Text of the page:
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Sunday, April 4, 2010

Use of Trademarks as Keywords to Trigger Internet Search Engine Advertisements

Brian T. Yeh
Legislative Attorney

The use of trademarks in connection with Internet-based advertising has sparked disputes between trademark owners, advertisers, and Internet search engine operators over whether such activity violates federal trademark law. Specifically, trademark owners have expressed concern over the sale of their trademarks by Internet search engines to third parties that want to have "banner" advertisements, "sponsored links," or "sponsored results" appear on a search results Web page when those trademarked words are entered as a search query. For example, the shoe company Reebok may purchase the trademark "Nike" from the Internet search engine Google as a "keyword." If a consumer conducts a search for the term "Nike" on Google's website, the consumer would be presented with paid advertisements for Reebok's products in the right-hand margin of the Web page immediately next to the search results for Nike's shoes and apparel. 

Whether the use of trademarks as "keywords" that trigger such online advertisements constitutes actionable trademark infringement is a question that has been the subject of much litigation over the past five years. However, to date there have been very few final court rulings on the legality of keyword advertising; most cases have involved rulings from judges on procedural pre-trial motions filed by the parties. The primary issue for these courts was not whether the trademark owner would prevail in a lawsuit brought against a keyword seller (search engines) or keyword buyer (advertisers), but whether the plaintiff was entitled to proceed to trial to offer evidence in support of the trademark infringement claim. For example, most courts have had to answer a threshold question about whether a trademark owner would be able to overcome defense motions to dismiss the case for failure to state a claim for relief, on the grounds that the use of a trademark as a paid keyword is not a "use in commerce" within the meaning of the Lanham Act. Until recently, there was a split in opinion among the federal courts in different circuits concerning this question. The April 2009 decision of the U.S. Court of Appeals for the Second Circuit in Rescuecom Corp. v. Google, Inc. resolved the circuit conflict in favor of a determination that the use of a trademark as a keyword trigger (or facilitating such use) does constitute a "use in commerce" for purposes of the Lanham Act. However, establishing that a defendant uses another's mark in commerce is only one element of the infringement claim; for a violation of the Lanham Act to be found, such use must be likely to cause consumer confusion or mistake as to the origin, sponsorship, or approval of the goods or services offered by the defendant. So far, there is a lack of judicial consensus on this second element, and thus the legality of using trademarks for keyword-triggered advertising remains unsettled.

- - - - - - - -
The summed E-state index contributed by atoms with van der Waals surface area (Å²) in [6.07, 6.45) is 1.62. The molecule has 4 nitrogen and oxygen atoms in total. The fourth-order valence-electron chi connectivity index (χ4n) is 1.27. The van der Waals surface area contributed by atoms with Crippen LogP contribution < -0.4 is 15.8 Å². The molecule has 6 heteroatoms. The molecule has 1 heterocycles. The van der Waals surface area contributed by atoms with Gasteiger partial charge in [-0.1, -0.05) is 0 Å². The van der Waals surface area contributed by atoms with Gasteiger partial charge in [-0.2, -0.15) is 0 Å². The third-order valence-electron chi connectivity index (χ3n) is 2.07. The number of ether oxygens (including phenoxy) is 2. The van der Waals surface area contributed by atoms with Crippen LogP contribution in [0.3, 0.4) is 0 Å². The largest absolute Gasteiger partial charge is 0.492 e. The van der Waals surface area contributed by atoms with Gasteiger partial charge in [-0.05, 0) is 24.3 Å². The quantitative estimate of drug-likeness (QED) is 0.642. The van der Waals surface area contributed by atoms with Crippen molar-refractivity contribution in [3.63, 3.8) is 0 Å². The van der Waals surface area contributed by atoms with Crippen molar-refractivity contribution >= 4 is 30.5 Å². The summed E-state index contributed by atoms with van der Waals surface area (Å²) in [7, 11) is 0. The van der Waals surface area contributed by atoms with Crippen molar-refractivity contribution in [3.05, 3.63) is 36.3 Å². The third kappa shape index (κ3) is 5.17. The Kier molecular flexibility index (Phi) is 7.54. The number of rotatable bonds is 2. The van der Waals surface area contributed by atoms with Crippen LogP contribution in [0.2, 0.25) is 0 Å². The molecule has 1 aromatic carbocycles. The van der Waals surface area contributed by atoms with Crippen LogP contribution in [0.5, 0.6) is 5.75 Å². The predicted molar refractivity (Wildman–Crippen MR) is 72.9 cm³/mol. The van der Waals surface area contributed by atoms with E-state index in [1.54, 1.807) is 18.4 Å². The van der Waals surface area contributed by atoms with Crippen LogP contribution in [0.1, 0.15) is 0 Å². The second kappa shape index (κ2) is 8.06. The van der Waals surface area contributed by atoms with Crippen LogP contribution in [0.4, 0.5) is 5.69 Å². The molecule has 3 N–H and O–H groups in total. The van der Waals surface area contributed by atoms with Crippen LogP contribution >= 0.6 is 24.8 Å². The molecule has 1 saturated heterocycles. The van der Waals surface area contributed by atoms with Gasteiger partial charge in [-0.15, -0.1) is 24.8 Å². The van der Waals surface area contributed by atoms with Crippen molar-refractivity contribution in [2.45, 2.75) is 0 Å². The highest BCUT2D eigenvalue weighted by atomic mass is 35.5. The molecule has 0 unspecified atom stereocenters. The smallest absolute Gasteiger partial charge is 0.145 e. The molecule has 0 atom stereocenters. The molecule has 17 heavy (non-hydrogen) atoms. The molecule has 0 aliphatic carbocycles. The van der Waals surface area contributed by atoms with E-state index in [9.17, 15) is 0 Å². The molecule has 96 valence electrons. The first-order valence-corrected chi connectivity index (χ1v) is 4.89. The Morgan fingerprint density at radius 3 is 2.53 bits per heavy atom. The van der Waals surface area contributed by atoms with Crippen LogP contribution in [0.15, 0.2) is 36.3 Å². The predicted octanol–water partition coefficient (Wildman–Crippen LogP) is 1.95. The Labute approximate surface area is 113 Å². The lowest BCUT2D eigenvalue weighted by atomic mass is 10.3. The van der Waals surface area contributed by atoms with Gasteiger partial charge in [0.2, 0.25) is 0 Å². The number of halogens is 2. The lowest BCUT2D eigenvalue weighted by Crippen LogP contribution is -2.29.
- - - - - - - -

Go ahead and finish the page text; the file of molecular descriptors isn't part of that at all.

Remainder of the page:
This report provides a summary and analysis of judicial opinions that have developed the current state of trademark law governing keyword-triggered advertising.

Date of Report: March 22, 2010
Number of Pages: 18
Order Number: R40799
Price: $29.95

Document available electronically as a pdf file or in paper form.
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